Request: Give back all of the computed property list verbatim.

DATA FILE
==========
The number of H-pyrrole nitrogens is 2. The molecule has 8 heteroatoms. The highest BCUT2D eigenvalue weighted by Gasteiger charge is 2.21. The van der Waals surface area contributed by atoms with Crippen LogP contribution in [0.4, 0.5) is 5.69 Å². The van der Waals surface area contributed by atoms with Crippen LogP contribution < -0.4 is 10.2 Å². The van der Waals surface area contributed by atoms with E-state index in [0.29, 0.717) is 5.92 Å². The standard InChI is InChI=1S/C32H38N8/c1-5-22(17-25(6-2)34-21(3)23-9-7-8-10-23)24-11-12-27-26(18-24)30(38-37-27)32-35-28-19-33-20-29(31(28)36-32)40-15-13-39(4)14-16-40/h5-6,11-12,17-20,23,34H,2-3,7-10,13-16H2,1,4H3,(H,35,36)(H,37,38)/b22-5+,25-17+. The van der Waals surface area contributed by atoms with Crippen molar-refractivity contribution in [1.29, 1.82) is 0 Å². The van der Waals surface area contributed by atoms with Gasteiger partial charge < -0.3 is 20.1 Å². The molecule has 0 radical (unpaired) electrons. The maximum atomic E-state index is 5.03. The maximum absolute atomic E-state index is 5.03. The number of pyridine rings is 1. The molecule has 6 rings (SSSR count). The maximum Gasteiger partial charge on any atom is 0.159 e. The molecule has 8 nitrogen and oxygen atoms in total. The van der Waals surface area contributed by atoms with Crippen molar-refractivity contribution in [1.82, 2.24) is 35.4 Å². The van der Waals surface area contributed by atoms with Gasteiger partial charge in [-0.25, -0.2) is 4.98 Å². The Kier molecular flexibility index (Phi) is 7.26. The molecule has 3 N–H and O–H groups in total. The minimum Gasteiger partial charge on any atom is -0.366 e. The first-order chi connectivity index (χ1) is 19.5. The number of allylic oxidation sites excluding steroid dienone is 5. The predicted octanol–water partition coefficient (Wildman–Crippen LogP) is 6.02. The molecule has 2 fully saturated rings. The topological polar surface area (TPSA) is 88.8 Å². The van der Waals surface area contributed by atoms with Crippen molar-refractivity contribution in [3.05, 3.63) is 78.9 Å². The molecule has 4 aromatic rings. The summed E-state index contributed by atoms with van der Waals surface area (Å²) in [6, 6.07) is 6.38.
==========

The number of H-pyrrole nitrogens is 2. The molecule has 8 heteroatoms. The highest BCUT2D eigenvalue weighted by Gasteiger charge is 2.21. The van der Waals surface area contributed by atoms with Crippen LogP contribution in [0.4, 0.5) is 5.69 Å². The van der Waals surface area contributed by atoms with Crippen LogP contribution < -0.4 is 10.2 Å². The van der Waals surface area contributed by atoms with E-state index in [0.29, 0.717) is 5.92 Å². The standard InChI is InChI=1S/C32H38N8/c1-5-22(17-25(6-2)34-21(3)23-9-7-8-10-23)24-11-12-27-26(18-24)30(38-37-27)32-35-28-19-33-20-29(31(28)36-32)40-15-13-39(4)14-16-40/h5-6,11-12,17-20,23,34H,2-3,7-10,13-16H2,1,4H3,(H,35,36)(H,37,38)/b22-5+,25-17+. The van der Waals surface area contributed by atoms with Crippen molar-refractivity contribution in [1.29, 1.82) is 0 Å². The van der Waals surface area contributed by atoms with Gasteiger partial charge < -0.3 is 20.1 Å². The molecule has 0 radical (unpaired) electrons. The maximum atomic E-state index is 5.03. The maximum absolute atomic E-state index is 5.03. The number of pyridine rings is 1. The molecule has 6 rings (SSSR count). The maximum Gasteiger partial charge on any atom is 0.159 e. The molecule has 8 nitrogen and oxygen atoms in total. The van der Waals surface area contributed by atoms with Crippen molar-refractivity contribution in [1.82, 2.24) is 35.4 Å². The van der Waals surface area contributed by atoms with Gasteiger partial charge in [-0.25, -0.2) is 4.98 Å². The Kier molecular flexibility index (Phi) is 7.26. The molecule has 3 N–H and O–H groups in total. The minimum Gasteiger partial charge on any atom is -0.366 e. The first-order chi connectivity index (χ1) is 19.5. The number of allylic oxidation sites excluding steroid dienone is 5. The predicted octanol–water partition coefficient (Wildman–Crippen LogP) is 6.02. The molecule has 2 fully saturated rings. The topological polar surface area (TPSA) is 88.8 Å². The van der Waals surface area contributed by atoms with Crippen molar-refractivity contribution in [3.05, 3.63) is 78.9 Å². The molecule has 4 aromatic rings. The summed E-state index contributed by atoms with van der Waals surface area (Å²) in [6, 6.07) is 6.38.